Monday PM October 16th, 2006
by: Ed Mayberry, October 16, 2006 5:10:00 am
Federal investigators say BP did not have procedures that could have prevented a fire at its Texas City refinery. The July 2005 blaze happened after workers installed the wrong type of pipe in a unit at the plant. It caused more than $30 million in damage. One worker suffered minor injuries after the unit was shut down. Carolyn Merritt, chairman and CEO of the U.S. Chemical Safety and Hazard Investigation Board, recently addressed the Critical Issues and Best Practices Conference in League City, noting that companies take economic hits when incidents occur. Merritt said it might take BP years to recover from this and other catastrophes, like the March 2005 Texas City refinery fire.
"And with its other events, you know, they're reporting (a) $7 billion impact. You know, that's an impact. And look at the damage to their reputation. I mean, the impact is significant, and the problem is, is that it takes such a long time. The first time you step away from good safety practice or good safety culture, nothing usually happens. Harvard and Georgetown University and other places have done studies on human nature, and when you take a risk and nothing bad happens, it actually encourages this behavior. Management is encouraged to cut programs and nothing bad happens so they cut them more. Nothing bad happens, so they cut them more, until they reach a critical mass in which things start going wrong everywhere. And then all of a sudden they start throwing money at the program, throwing bodies at the program, trying to bring this curve back up again. But, you know, the latent problem that exists in corporations is pervasive. It is not superficial and it's not momentary. And it will take years, it will take BP years to recover from this catastrophe in building a safety culture."
During maintenance in February 2005, workers removed three elbow-shaped pipe segments in a section of the unit. Two of the pieces of pipe were made of allow steel and resistant to higher temperatures. The other piece was made of carbon steel, which is not resistant to higher temperatures. According to the report issued Sunday by the CSB, when the elbow-shaped pipe segments were reinstalled, workers mixed up one made of carbon steel with one made of allow steel. The newly-installed pipe segment failed. The fire occurred at the same BP plant where 15 people were killed and more than 170 others were injured in a March 2005 explosion.
Agreements have been reached in 52 federal and 63 state cases handled by attorney Tony Buzbee from the March 2005 BP Texas City refinery explosion. The agreements in the 115 cases were reached just days after a federal judge ruled that plaintiffs' counsel could obtain deposition testimony from BP CEO John Browne. The settlements bring to 159 the number of BP Texas City-related cases resolved the law firm has handled.
The Securities and Exchange Commission has charged a former Enron account executive and two other former executives with fraud and aiding and abetting Enron's violations of the reporting, record keeping and internal controls provisions of securities laws. Former accountant Jerry Kent Castleman and former executives Cheryl Lipshutz and Kathleen Lynn were allegedly involved in a fraudulent deal to manipulate Enron's publicly reported earnings. The SEC says Castelman and Lipshutz negotiated the sale of interest in a Brazilian power project to LJM Cayman, controlled by former Enron CFO Andy Fastow. The SEC says Enron needed earnings from related gas supply contracts to meeting earnings statements. The SEC says Castleman and Lynn negotiated the buyback. Enron paid LJM a profit despite the poor economics of the project.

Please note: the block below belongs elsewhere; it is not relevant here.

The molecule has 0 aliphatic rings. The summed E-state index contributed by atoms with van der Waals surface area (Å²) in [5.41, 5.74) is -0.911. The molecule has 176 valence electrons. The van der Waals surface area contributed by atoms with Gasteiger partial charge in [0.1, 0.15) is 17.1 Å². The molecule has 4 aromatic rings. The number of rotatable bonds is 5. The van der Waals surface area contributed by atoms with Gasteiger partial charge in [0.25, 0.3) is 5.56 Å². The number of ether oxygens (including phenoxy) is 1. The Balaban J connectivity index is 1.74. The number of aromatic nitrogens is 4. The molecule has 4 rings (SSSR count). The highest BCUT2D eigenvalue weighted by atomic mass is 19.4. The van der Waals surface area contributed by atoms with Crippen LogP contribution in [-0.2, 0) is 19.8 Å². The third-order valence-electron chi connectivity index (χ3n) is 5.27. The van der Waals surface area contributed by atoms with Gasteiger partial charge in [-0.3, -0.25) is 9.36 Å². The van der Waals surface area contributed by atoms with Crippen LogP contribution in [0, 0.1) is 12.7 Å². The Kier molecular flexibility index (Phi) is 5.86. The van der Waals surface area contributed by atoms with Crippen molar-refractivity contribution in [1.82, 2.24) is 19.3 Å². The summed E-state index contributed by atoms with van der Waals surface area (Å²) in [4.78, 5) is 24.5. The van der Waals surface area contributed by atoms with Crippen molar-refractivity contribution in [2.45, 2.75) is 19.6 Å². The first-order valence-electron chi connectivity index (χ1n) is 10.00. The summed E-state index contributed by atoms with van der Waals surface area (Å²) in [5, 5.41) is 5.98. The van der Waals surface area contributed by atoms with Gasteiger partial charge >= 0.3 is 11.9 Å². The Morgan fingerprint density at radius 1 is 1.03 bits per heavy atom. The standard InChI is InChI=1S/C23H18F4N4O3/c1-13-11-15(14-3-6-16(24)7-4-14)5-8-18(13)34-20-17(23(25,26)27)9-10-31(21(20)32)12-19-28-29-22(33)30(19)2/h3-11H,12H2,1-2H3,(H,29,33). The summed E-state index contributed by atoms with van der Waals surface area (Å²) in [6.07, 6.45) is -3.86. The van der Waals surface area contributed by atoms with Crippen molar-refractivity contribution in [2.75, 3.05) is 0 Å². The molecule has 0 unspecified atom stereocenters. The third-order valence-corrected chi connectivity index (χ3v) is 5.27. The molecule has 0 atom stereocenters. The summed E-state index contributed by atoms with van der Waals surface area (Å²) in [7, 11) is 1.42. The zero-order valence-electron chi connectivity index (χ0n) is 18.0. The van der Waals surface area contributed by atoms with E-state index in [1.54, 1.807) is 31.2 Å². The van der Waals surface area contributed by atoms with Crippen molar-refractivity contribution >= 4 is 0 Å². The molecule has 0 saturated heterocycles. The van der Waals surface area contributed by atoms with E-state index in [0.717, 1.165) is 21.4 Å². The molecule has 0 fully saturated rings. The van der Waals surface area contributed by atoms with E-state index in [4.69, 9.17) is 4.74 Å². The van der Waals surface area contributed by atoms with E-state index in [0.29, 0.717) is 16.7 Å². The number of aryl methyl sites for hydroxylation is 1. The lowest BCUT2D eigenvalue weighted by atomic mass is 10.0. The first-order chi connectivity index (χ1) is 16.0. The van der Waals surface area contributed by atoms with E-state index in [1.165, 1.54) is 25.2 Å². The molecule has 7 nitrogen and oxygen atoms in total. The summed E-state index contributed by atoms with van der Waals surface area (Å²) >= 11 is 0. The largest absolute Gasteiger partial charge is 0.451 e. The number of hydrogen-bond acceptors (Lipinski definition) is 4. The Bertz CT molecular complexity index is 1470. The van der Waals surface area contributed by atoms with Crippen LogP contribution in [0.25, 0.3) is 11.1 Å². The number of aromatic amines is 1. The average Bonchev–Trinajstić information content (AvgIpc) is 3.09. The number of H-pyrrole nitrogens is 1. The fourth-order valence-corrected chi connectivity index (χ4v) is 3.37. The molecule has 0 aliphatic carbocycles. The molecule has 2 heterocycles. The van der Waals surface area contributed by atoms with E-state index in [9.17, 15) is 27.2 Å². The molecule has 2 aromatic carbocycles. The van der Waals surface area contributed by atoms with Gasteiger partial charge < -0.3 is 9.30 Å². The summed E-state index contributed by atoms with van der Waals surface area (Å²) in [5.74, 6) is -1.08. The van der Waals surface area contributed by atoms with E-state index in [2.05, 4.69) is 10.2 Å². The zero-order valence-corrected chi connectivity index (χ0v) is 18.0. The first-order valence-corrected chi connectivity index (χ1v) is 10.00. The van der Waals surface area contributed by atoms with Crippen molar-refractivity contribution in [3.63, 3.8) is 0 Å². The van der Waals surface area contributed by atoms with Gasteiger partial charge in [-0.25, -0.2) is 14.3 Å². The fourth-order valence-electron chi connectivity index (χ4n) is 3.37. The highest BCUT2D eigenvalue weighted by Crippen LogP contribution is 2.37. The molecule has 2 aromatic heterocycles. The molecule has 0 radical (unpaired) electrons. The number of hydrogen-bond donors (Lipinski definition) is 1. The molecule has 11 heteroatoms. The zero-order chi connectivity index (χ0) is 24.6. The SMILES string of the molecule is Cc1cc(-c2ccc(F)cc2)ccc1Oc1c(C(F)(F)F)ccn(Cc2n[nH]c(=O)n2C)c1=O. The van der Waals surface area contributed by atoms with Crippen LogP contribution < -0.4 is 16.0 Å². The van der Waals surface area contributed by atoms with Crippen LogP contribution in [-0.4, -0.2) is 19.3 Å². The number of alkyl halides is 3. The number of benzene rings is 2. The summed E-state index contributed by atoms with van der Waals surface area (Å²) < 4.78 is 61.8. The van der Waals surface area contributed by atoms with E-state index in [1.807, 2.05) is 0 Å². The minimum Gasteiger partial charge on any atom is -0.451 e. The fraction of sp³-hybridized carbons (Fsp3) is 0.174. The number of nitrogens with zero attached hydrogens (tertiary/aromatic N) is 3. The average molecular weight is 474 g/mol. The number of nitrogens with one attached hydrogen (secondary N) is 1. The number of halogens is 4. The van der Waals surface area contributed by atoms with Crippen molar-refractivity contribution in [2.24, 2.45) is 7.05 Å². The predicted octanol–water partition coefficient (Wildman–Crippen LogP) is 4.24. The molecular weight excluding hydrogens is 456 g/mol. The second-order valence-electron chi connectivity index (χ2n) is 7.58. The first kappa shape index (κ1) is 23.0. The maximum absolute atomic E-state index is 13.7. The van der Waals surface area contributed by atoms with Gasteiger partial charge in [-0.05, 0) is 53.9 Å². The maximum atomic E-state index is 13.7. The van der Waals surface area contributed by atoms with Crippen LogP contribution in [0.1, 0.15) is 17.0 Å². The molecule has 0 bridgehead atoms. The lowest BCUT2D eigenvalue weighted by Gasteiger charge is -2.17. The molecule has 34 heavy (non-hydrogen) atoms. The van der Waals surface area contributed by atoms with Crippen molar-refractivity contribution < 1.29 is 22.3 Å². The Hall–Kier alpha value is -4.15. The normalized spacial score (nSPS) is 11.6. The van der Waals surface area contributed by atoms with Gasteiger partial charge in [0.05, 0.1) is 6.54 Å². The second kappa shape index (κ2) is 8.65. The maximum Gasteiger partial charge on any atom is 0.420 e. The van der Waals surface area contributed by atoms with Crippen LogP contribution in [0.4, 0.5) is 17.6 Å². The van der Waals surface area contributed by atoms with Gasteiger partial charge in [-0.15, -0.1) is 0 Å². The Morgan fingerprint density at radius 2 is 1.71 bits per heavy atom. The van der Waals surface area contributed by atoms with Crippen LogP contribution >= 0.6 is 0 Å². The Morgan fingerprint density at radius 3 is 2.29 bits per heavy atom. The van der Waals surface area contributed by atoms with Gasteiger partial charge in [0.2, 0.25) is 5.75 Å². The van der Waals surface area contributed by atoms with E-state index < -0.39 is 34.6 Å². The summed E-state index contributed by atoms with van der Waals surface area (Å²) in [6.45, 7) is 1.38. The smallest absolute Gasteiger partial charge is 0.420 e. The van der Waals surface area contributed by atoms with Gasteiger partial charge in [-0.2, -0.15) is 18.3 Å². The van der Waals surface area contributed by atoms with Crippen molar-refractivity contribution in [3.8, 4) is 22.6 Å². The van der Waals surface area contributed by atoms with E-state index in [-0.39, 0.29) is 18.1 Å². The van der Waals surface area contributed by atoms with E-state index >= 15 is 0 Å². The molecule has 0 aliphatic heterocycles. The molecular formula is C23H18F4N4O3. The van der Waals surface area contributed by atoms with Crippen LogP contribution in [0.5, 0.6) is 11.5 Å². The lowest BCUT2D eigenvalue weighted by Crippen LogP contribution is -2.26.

Former Enron chief executive Jeff Skilling is asking a judge to let him remain free while he appeals his conviction on 19 fraud, conspiracy and other charges. U.S. District Judge Sim Lake could order Skilling into custody immediately after the court proceeding on October 23rd. Skilling faces more than two decades in prison. He must serve at least 85 percent of his sentence.
The specter of Goodyear Tire and Rubber shutting down its Tyler unit has stirred anxiety since union members went on strike last week. The closure could mean stripping the region of about 1,000 scarce high-paying manufacturing jobs. City officials, fearful of losing one of Tyler's largest employers, hurried to present Goodyear a $12 million incentive plan to keep the 44-year-old plant running. Younger workers without enough savings to endure a lengthy strike are scrambling for a dwindling number of blue-collar jobs available. Meanwhile, their families are scheduling dentist visits and doctor appointments before health benefits expire in January. More than 12,000 workers at 16 U.S. and Canadian plants struck Goodyear on October 5th after the steelworkers union failed to reach an agreement on a new contract. Bargaining has stalled. No new talks are scheduled.
A federal judge in Tennessee last week granted class action status to a wage-related lawsuit against Tyson Foods. The suit alleges the company depressed wages by hiring illegal immigrants at eight plants in Texas, Tennessee, Alabama, Indiana, Missouri and Virginia. Tyson workers attorney Howard Foster says he's seeking damages for thousands of workers. An attorney for Arkansas-based Tyson, Roger Dickson of Chattanooga, declined comment--saying he has not had a chance to read the judge's order. The ruling set a January 29th conference with attorneys. A federal jury in 2003 acquitted Tyson Foods and three former managers of conspiring to hire illegal immigrants from Mexico and Central America for low-wage production jobs. Two former Tyson managers made plea deals and received probation.